While in Vancouver for an appointment late in October, the couple was told it would likely be at least seven to nine months before a heart became available. Two days later, the phone rang in their Prince George home.
Lorin answered and passed the phone to her husband. The couple figured the hospital must have been calling to tell them they had forgotten something in the Lower Mainland, but were shocked to find out a new heart was available and they needed to get on a plane immediately.
"I hung up the the phone, I looked at Lorin, she looked at me and I said, 'We got to go,' " Shane recalled. "I got up, she got up, we ran around the house, came back met in the kitchen and went, 'I don't know what to do."
Their minds racing a mile a minute, the Dehods quickly packed, got a ride to the airport from Shane's mother and were on their way.
"I packed the stupidest things, I packed a suit but no shoes no socks," Shane said with a chuckle. "A suit? Really? Of all the things to pack, I guess I was thinking I was going to go out after the transplant."
He expected to stay in a recovery facility for three months, but the recovery went so well the pair were home a few weeks before Christmas.
"We're the poster child for heart transplants," he said. "Everything fell into place."
In addition to the physical challenges to recovery, Shane also has to deal with the emotional challenges of knowing he has someone else's heart inside of him.
"Someone's misfortune is allowing us to move on," he said. "Until you actually go through it, you don't realize how huge that is."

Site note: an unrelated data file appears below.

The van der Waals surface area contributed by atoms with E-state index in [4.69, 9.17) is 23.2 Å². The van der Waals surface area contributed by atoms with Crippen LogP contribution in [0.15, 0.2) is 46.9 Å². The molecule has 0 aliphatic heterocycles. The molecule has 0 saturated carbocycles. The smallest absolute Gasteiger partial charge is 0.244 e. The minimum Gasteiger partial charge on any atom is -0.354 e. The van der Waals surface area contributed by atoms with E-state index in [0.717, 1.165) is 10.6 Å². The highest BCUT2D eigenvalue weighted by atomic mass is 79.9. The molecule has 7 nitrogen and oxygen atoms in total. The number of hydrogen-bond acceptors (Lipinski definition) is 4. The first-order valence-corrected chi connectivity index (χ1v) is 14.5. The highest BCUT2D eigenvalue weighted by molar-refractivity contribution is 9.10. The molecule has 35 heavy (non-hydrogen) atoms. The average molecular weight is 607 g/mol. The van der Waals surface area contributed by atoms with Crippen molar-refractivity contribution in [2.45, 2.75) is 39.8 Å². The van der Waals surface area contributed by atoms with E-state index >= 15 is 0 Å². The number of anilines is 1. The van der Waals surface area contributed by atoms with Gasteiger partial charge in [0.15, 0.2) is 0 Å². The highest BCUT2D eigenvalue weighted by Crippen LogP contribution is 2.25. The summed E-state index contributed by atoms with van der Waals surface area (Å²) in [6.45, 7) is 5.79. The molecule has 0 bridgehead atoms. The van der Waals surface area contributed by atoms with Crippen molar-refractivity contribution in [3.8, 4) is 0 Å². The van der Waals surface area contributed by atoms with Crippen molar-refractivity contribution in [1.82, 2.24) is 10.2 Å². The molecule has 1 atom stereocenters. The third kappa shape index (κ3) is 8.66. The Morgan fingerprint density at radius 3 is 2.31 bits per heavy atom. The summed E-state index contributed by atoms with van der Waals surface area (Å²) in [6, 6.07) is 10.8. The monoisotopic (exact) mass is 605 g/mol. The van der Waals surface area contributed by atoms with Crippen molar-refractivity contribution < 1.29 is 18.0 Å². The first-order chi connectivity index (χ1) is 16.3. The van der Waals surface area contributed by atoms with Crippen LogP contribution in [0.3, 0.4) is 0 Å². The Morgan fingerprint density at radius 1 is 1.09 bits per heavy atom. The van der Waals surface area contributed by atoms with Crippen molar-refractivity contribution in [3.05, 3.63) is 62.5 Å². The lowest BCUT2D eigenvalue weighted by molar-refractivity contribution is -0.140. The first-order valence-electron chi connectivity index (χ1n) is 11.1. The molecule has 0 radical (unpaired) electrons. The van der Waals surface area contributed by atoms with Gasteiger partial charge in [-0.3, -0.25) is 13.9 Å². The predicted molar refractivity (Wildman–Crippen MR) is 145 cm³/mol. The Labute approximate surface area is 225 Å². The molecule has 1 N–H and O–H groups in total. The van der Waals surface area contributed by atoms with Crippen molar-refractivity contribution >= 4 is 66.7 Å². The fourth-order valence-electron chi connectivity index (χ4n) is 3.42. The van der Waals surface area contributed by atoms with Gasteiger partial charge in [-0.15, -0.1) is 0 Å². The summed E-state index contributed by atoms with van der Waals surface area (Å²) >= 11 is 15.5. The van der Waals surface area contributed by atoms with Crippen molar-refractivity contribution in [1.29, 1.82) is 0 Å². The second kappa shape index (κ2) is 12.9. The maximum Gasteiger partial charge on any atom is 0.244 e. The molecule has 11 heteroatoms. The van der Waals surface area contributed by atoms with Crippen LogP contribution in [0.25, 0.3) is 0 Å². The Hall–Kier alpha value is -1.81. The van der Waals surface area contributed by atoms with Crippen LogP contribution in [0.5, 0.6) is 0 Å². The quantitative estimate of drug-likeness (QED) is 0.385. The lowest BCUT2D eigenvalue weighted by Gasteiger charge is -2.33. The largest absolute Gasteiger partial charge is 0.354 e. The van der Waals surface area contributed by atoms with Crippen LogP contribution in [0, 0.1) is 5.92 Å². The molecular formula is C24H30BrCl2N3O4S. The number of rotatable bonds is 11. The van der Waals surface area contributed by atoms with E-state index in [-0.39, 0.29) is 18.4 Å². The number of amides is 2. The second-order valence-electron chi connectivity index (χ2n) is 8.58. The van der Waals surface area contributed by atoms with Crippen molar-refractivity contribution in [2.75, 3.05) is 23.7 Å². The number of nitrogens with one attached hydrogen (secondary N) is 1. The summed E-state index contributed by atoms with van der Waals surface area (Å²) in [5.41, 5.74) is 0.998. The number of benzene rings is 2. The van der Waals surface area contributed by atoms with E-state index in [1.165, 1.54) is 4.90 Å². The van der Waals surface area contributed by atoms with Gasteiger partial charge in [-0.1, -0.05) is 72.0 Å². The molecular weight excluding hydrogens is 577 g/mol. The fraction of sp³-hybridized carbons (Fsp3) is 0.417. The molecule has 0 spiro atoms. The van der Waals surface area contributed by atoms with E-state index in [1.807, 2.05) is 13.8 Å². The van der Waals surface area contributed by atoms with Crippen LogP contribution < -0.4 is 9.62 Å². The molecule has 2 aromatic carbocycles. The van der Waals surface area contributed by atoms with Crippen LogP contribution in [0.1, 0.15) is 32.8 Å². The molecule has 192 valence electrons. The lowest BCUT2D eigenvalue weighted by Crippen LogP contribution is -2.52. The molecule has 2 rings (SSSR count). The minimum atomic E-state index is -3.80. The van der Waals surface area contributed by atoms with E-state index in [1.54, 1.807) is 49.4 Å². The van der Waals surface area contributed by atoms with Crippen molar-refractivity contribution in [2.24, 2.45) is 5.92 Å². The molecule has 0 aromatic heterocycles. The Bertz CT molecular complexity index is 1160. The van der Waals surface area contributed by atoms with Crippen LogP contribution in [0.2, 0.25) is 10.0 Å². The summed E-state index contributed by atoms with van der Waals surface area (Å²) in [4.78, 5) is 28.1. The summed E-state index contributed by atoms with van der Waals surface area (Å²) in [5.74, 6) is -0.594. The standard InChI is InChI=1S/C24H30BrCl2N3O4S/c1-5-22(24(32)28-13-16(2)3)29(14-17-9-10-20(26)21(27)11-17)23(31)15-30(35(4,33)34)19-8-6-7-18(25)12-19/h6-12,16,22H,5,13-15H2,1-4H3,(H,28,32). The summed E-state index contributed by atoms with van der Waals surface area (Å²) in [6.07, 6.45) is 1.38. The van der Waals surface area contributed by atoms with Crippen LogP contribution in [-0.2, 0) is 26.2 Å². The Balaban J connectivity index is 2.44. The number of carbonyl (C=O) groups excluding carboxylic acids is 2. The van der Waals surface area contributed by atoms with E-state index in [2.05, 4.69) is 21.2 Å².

B.C. Transplant encourages transplant recipients to write a letter to donor families, but Shane said it's been tough to figure out what to say.
"It's such a difficult letter to write," he said. "How do you express how grateful you are? You can't even fathom what they're going through."
Shane takes about $4,000 a month worth of anti-rejection medication, but the the cost is covered by the government. Right after the transplant, he had been taking 55 pills a day, but he's down to 34 now as the biopsies so far haven't shown significant signs of rejection.
Lorin took care of Shane while he was sick and still worked hard to maintain their home and find ways to pay the mounting bills.
"The last thing I wanted for either of us was to go through all this and have nothing to come back to," she said. "It was stressful."
As the owners of a local small business - Insyte Employer Solutions - the Dehods had set aside some money in case of an emergency, but the with no income coming in the cost of the recovery from the transplant is daunting.
"We had planned for the eventuality of getting sick or something so we had our three to six months worth of savings set aside," Shane said. "We had never planned on two years. It just never even occurred to us."
Some of their friends have started a fundraising campaign on behalf of the family and have set up an account at Integris Credit Union to accept donations. Contributions can be made at any Integris branch to account No: 80346973.
The Dehods admit to being a bit ashamed asking for help, but appreciate all the support they're receiving from the community including a fundraiser by the Yellowhead Rotary Club.
"It's hard to accept help; it's somewhat embarrassing you don't want to look weak," Shane said, but they heard from a friend whose parents had cancer and the medical bills caused that family to loose their house. "She said, 'We asked for help too late, don't let that happen to you.' "
It will still be a while before Shane gets back to work full-time, but he's going to start ramping up soon. In the meantime the Dehods are driving to Vancouver every two weeks for Shane's heart biopsies, with the next appointment scheduled for Feb. 14.
"They'll take a piece out of his heart on Valentine's Day," Lorin said.